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Monday, August 02, 2021

Why a grassroots mass movement is necessary to fight dowry

Accepting dowry should be made a social stigma, and all generations should be addressed. Get superstars to endorse this

Written by Uma Mahadevan Dasgupta |
Updated: July 2, 2021 8:19:24 am
We live in an age where moral outrage spreads faster over social media than you can blink, and yet a dowry death hardly moves the needle on our moral compass.

A convoy of cars brings the newlyweds to the bridegroom’s house. After a while, the other cars pull out and drive off. Eventually, one car remains, still wrapped in satin ribbon. It is a part of the bride’s dowry. This scene is as much from the Malayalam film The Great Indian Kitchen as it is from real life — a scene that symbolises entrenched patriarchy within the family home.

Last week, a young woman named Vismaya Nair was found dead in her house, days after messaging a relative that her husband had beaten her up. After her death, her parents accused the husband of torturing her for dowry. They had already given a car, 100 gold sovereigns, and an acre of land. But he wanted more.

Vismaya is just one more in the endless statistics of horrifying dowry deaths in India. They are so common that if a young woman dies with burns or other injuries within seven years of marriage, it is deemed to be a dowry death.

We live in an age where moral outrage spreads faster over social media than you can blink, and yet a dowry death hardly moves the needle on our moral compass. Why does this disgraceful anachronism, a practice as condemnable as sati or child marriage, continue to thrive?

Not for want of legislation: the Dowry Prohibition Act was passed 60 years ago. Nor for lack of education: Kerala has near-total literacy. And yet weddings continue to be lavish, with brides’ parents often taking loans and nearly bankrupting themselves. The bride is now a commodity, handed over as a package, bundled up with gold, white goods, a car and a piece of land no less than an acre.

In 2021, it is time to change these regressive social norms. Accepting dowry should be made a social stigma, and all generations should be addressed. Get superstars to endorse this along with their soap and soft drink endorsements. The young should also speak up. Women should flatly refuse to give dowry as part of marriage; men should refuse to take it, in any form. Why should parents of brides be forced into giving expensive “gifts”, which are really a dowry by any other name? Simple, inexpensive, dowry-less marriages should be normalised, rather than Bollywood-style extravaganzas spread over days.

The larger context for the practice of dowry is the poor presence of women in the workforce, and their consequent lack of financial independence. Women should be supported to take up jobs and have independent incomes. This means we should expand childcare and safe public transport, reduce discrimination in hiring, and create affirming workplace environments. At home, men should share domestic work and care responsibilities.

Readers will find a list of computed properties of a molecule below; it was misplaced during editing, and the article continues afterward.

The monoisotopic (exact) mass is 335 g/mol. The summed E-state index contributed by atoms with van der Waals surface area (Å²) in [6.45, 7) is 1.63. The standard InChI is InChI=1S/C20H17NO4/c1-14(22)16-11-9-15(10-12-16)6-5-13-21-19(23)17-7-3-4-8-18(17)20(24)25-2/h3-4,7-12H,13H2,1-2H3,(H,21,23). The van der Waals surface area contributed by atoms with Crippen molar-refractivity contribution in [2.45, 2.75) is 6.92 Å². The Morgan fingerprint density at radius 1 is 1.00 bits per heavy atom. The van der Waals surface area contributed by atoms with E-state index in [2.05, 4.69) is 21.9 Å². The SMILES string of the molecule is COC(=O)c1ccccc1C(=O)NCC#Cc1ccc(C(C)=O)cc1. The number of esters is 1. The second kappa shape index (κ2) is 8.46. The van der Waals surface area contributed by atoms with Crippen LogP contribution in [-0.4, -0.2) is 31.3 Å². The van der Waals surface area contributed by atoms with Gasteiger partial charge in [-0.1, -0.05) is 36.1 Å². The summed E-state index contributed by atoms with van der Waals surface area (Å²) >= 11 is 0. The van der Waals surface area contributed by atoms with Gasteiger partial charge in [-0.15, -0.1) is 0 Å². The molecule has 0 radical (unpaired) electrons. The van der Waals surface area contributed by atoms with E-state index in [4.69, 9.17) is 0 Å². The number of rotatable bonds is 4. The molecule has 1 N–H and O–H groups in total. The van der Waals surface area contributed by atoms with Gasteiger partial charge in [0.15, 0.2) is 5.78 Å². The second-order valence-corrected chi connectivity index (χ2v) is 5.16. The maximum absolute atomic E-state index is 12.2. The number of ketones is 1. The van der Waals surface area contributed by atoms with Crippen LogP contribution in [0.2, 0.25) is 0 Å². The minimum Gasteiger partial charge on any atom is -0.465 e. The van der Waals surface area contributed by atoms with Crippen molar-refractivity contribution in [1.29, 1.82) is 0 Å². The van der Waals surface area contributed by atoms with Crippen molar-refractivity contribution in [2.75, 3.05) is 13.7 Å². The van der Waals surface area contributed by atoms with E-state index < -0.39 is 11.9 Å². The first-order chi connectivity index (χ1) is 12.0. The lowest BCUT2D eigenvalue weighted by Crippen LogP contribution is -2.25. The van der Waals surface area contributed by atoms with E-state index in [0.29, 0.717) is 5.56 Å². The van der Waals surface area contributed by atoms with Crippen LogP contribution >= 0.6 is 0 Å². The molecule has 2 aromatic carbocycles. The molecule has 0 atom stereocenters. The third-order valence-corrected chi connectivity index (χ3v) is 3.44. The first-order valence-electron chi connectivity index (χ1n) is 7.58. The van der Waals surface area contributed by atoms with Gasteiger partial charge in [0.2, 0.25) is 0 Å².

Discrimination pervades all aspects of life. States should look at gender-disaggregated data across the life cycle – birth, early childhood, education, nutrition, livelihood, access to healthcare, etc – to address gender inequality. Teachers and textbooks mould beliefs and values. Boys and girls should be systematically sensitized on the core value of gender equality.

As a larger initiative, laws and regulations should be screened to remove gender bias, replacing words like “manpower” with gender-neutral equivalents. In survey questionnaires, the “head of the family” is assumed to be male by default; husband and wife should be defined as joint heads. In some states, when a government employee dies, a job can be given to an eligible son or unmarried daughter – but not to a married daughter.

As for domestic violence, there should be zero tolerance. Like so many women before her, Vismaya’s death was preceded by other instances of assault. Families should store evidence and report at once, instead of sending battered women back fearing “what society will say”. Support systems must be expanded to help victims with shelter, counselling, legal follow up, and livelihood support when required. Women are not lifelong victims, but empowered survivors seeking justice and dignity.

To become a mass movement, this must start at the grassroots. We know that marriage registration protects women’s rights. With over two and a half lakh gram panchayats in rural India, if registration is decentralised to panchayat secretaries, it will be accessible to rural families. People will be able to register marriages easily. Families can spend less.

Similarly, millions of women’s self-help groups in India have been a quiet force for financial support in times of stress. However, the near-exclusive focus on economic issues has been at the expense of social awareness and gender conscientization. Women’s self-help groups should be systematically oriented about violence against women and the existence of local support systems. By actively spreading awareness and displaying solidarity, women’s self-help groups can play a powerful role in building a more equal society.

This column first appeared in the print edition on July 2, 2021 under the title ‘Breaking the chain’. The writer is in the IAS. Views are personal.

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